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Limiting Charter Growth by Any Means Necessary

Teachers unions in Chicago and Massachusetts are doing their darndest to stop the spread of charter schools.

Amazingly, the Chicago teachers’ strike didn’t come off.  Less than 10 minutes before a midnight strike deadline on October 10th, the district and union cobbled together a deal, pending approval by the rank-and-file. One of the more contentious issues was the so called “pension pick-up.” Teachers in the Windy City are obligated by law to contribute 9 percent of their salaries to their retirement. But in fact, for 35 years the Chicago Public School district has been picking up 7 of the 9 percent. Existing teachers will continue to receive this taxpayer-hosing perk, but teachers hired in 2017 and beyond will have to pay the full 9 percent. (But then again, the newbies will get a salary bump and won’t feel the pinch.) No one yet really knows what the fiscal ramifications of the pension pick-up – or any of the other contract particulars – will be.

One thing that jumped out in the agreement is a stipulation that there will be no new charter schools opened for the duration of the new 4-year contact. You would think that in a city where just 25 percent of 8th graders are proficient in math and 24 percent are in English, that charters would be welcome. According to the Illinois State Board of Ed, attendance in the public schools of choice has doubled in the last five years – primarily in low-income areas – and now has almost 59,000 kids enrolled. The University of Chicago Consortium for School Research reports, “charter school students account for 25 percent of the city’s high school graduates but account for almost half of the students who will enroll in college.” But educating kids, you see, is not a priority for the Chicago Teachers Union.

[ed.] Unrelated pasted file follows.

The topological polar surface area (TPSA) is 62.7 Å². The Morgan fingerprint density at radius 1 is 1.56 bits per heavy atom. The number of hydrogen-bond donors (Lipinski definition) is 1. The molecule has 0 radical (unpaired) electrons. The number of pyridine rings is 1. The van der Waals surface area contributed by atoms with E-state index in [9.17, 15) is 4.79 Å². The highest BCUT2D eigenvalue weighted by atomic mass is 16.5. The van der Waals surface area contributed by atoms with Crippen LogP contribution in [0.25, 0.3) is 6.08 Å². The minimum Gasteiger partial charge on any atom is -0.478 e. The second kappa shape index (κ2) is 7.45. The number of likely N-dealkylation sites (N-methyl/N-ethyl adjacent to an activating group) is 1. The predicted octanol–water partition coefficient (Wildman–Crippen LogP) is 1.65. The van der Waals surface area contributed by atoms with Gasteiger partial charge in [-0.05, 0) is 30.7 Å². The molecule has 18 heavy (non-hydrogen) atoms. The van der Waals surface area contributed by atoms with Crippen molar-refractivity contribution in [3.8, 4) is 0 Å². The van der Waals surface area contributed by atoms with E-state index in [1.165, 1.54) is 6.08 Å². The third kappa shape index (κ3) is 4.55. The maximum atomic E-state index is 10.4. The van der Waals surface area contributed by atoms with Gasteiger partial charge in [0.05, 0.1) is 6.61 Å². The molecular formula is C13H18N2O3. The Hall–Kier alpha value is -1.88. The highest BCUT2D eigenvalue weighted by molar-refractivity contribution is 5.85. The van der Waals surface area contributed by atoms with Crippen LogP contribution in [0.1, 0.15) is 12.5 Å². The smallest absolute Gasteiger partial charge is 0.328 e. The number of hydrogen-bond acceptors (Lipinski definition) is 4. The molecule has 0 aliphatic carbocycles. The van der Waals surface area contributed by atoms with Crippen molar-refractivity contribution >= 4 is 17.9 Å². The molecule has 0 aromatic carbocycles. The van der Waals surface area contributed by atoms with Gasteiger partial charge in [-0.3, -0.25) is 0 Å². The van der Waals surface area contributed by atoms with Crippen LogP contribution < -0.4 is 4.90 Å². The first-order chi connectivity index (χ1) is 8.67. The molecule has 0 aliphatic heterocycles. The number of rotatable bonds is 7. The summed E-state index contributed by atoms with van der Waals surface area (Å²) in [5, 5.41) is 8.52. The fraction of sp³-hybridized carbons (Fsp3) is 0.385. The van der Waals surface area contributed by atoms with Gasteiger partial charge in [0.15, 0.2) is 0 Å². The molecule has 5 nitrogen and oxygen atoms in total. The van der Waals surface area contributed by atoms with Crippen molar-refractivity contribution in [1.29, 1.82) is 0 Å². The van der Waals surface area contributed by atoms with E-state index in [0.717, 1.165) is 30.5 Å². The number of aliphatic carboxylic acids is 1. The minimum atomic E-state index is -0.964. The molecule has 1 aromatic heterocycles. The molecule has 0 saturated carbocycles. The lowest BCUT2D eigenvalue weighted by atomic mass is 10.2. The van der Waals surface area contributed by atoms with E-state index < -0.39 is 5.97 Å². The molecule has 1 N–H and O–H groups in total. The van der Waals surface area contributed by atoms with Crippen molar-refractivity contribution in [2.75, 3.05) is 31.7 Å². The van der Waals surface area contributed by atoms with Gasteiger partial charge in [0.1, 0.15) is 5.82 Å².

And then there’s Massachusetts, where on Election Day, Question 2 will ask voters if they support giving the state the authority to lift the cap on charter schools. As it stands, no more than 120 charter schools are allowed to operate in the Bay State. The referendum, if successful, would give the Massachusetts Department of Education the authority to lift the cap, allowing up to 12 new charter schools or expansions of existing charters each year.

Most of us would not consider 12 new charter schools a year a radical move, but then again, most of us are not members of the Massachusetts Teachers Association. With an assist from some local school boards and 275 district superintendents, the union’s main arguments against the proposition are their usual ones – charters drain money from traditional public schools, charters cherry-pick their students, yada, yada, yada.